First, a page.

For Budding Botanists: Camissa House
Cape Town, South Africa
Taking its name from a Khoi word meaning “place of sweet waters,” Camissa House sits mere feet from the edge of Table Mountain National Park, on a quiet residential street in the suburb of Oranjezicht. Unsurprisingly, the hoteliers looked to the park—which boasts an astonishing 9,600 plant species, 69 percent of which can’t be found anywhere else on earth—for design ideas. Each of the eight rooms features bespoke wallpaper inspired by a different plant from the fynbos, South Africa’s trademark dry scrubby brushland, while the house’s centerpiece is a two-story, vegetation-filled atrium that feels like a posh greenhouse.
WE LOVE: The Africology toiletries, which incorporate local plants such as hydrating African potato, fragrant rooibos, and calming Cape chamomile. From $469.
For Stylish Sun-Seekers: Asbury Ocean Club Hotel
Asbury Park, New Jersey
Forget what you thought about the Jersey Shore. Last summer, this 54-key boutique hotel opened in a new residential highrise overlooking the boardwalk, helping restore Asbury Park to what the city’s favorite son, Bruce Springsteen, might call its glory days. Only 70 minutes from New York City (take that, Hamptons!), it’s the ultimate East Coast beach escape. In warmer months, a roving granita cart brings peak-summer refreshments straight to your poolside lounger or daybed, and at sunset it becomes a Champagne cart. After dinner at The Gallery (try the oysters with blood orange mignonette and the skate milanese), retire to your room, an oasis of calm with 11-foot ceilings and a balcony, where you can let the sound of the crashing waves lull you to sleep. You’ll want to stay forever, which, it turns out, is possible: The 130 condos are move-in-ready.
WE LOVE: That there’s live music in the communal Drawing Room every night. The hotel is smack dab in between the legendary Stone Pony and the Wonder Bar, but sometimes a little Cole Porter and a Hemingway daiquiri are the best way to end the night. From $295. [Note: The hotel is currently closed, but reservations are open for spring 2021.]
For Forest Bathers: Aman Kyoto
Opened in November, Aman’s third Japanese property has all the trappings you’d want in a luxury ryokan, from tatami mats to hinoki cypress soaking tubs. But it’s what’s outside the 26 rooms and suites that really makes this place sing. Set at the base of Hidari Daimonji mountain, the serene resort encompasses 72 acres of protected forest, plus a seven-acre planned garden that’s cut through with mossyboulder-lined footpaths and dotted with Japanese maple and camellia trees that change color with the season. It’s the ideal setting for indulging in the country’s most relaxing yet therapeutic pastime: shinrin-yoku (forest bathing), the practice of simply being outside amid the birdsong, sunlight, and rustling leaves.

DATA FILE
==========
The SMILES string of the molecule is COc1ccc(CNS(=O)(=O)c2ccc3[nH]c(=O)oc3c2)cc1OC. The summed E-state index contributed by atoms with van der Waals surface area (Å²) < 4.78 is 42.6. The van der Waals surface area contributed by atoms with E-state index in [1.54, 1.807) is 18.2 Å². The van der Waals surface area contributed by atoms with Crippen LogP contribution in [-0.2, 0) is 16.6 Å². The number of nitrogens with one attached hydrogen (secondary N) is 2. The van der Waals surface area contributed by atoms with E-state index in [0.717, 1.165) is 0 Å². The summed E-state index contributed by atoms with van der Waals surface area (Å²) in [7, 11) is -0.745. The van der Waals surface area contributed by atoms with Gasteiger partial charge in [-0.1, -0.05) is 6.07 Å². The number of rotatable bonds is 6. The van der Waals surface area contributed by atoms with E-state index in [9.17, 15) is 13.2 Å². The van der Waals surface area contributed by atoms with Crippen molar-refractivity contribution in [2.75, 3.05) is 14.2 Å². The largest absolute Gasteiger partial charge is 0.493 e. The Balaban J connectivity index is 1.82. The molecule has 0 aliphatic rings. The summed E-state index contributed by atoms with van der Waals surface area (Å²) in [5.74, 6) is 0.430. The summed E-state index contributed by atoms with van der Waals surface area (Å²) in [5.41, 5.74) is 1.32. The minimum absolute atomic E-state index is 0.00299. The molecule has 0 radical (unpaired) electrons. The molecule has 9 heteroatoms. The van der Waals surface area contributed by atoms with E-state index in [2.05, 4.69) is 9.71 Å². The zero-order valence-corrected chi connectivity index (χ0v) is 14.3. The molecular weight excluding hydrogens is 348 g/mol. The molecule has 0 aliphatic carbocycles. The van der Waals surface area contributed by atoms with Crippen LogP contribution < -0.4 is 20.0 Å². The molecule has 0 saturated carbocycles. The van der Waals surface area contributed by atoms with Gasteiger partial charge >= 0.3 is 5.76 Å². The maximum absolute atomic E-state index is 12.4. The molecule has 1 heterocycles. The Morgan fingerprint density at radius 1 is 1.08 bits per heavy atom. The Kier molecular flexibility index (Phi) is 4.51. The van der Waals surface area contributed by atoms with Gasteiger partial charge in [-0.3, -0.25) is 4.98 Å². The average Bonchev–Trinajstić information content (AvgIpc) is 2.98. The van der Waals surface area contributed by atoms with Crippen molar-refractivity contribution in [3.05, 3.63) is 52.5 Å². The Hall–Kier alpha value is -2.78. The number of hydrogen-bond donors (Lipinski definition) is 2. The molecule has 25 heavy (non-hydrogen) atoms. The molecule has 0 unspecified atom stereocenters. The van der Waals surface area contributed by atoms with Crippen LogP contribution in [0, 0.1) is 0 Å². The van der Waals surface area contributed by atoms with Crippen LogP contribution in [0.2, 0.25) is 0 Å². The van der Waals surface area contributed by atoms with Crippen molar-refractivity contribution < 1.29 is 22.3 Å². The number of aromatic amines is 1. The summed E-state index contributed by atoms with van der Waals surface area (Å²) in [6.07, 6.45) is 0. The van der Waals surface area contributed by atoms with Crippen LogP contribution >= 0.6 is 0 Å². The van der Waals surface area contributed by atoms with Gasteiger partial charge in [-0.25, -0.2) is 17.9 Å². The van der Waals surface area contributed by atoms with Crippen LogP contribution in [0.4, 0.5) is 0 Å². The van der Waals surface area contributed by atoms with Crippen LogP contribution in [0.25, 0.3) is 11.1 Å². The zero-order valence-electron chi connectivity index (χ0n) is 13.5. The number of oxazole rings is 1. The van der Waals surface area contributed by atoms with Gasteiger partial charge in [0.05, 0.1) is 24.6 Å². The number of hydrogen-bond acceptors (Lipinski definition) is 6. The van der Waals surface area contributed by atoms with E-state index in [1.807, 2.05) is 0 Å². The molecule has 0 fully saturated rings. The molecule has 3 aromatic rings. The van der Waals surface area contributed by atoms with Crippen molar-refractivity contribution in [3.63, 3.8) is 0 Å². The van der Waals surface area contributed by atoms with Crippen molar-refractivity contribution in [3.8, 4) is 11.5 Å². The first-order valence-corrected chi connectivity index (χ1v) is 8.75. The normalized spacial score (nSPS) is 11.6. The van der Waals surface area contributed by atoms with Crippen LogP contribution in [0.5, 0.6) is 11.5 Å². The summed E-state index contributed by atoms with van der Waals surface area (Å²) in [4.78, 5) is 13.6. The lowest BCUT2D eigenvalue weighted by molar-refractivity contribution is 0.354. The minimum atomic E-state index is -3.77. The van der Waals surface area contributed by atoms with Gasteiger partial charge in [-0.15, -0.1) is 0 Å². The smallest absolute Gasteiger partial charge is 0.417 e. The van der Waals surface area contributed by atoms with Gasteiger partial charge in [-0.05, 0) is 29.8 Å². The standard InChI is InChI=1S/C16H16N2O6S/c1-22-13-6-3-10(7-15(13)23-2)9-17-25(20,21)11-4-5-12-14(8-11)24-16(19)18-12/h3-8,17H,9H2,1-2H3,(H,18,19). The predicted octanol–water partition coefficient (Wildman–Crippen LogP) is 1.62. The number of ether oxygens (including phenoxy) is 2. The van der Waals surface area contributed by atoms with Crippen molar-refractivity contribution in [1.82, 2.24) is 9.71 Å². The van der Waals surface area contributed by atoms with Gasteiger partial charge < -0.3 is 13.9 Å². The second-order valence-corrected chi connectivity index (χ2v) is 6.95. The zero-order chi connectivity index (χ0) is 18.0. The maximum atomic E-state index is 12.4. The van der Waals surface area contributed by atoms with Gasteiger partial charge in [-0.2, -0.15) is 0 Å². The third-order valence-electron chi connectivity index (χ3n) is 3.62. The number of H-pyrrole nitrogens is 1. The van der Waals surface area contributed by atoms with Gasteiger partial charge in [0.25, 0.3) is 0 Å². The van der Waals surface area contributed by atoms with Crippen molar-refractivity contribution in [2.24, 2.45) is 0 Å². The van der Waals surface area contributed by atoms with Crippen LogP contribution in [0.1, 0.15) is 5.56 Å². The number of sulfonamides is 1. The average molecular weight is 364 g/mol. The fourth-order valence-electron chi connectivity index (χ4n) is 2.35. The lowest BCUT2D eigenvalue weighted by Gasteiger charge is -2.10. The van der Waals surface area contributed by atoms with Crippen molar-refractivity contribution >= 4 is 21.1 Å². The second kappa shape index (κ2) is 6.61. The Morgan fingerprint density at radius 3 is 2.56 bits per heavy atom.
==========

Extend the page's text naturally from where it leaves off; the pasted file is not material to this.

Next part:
WE LOVE: That the hotel offers private picnics in its beautiful gardens. From $987.
For Pub Regulars: The Buxton
There have been splashier U.K. hotel openings this year, but none is as thoughtful or inviting as this unfussy Shoreditch pub-with-rooms, which set up shop last May on Brick Lane. The place takes its name from Sir Thomas Fowell Buxton, a progressive 19th-century Parliament member and social reformer who raised funds for local weavers hard hit by industrialization. In each of the 15 rooms, you’ll find nods to these Victorian artisans in the form of locally handwoven textile art, rugs, and blankets, plus loom-punched leather key tags. The hotel’s namesake also made beer (his now-defunct Truman’s Brewery was a few blocks from here), so be sure to sidle up to the marbletopped bar for a pint and some English bistro fare, such as duck rillettes or pork and prune terrine.
WE LOVE: The rooftop garden terrace, which provides herbs for cocktails downstairs and a view of the chimney stack at Truman’s, which is now a creative center filled with galleries, bars, and restaurants. From $115.
For Oenophiles: La Maison d’Estournel
The Bordeaux wine region has always leaned traditional, but there’s nothing stuffy about its newest hotel, which opened last August in the palatial limestone chateau of Louis Gaspard d’Estournel. The Maharajah of Saint-Estèphe, as the 18th- and 19th-century winemaker was known (because he exported to foreign markets including India), is honored with subtly exotic touches throughout the property, such as stone elephants and, in the vineyard, a carved gateway from a sultan’s palace in Zanzibar. Best of all, you can sample Cos d’Estournel wines in the velvet-furnished library or the vaulted stone cellar.
WE LOVE How chef Emilien Deschamps utilizes Southwestern French culinary staples—black truffles, foie gras, mushrooms, walnutsin elegant dishes that perfectly pair with local wines. From $183.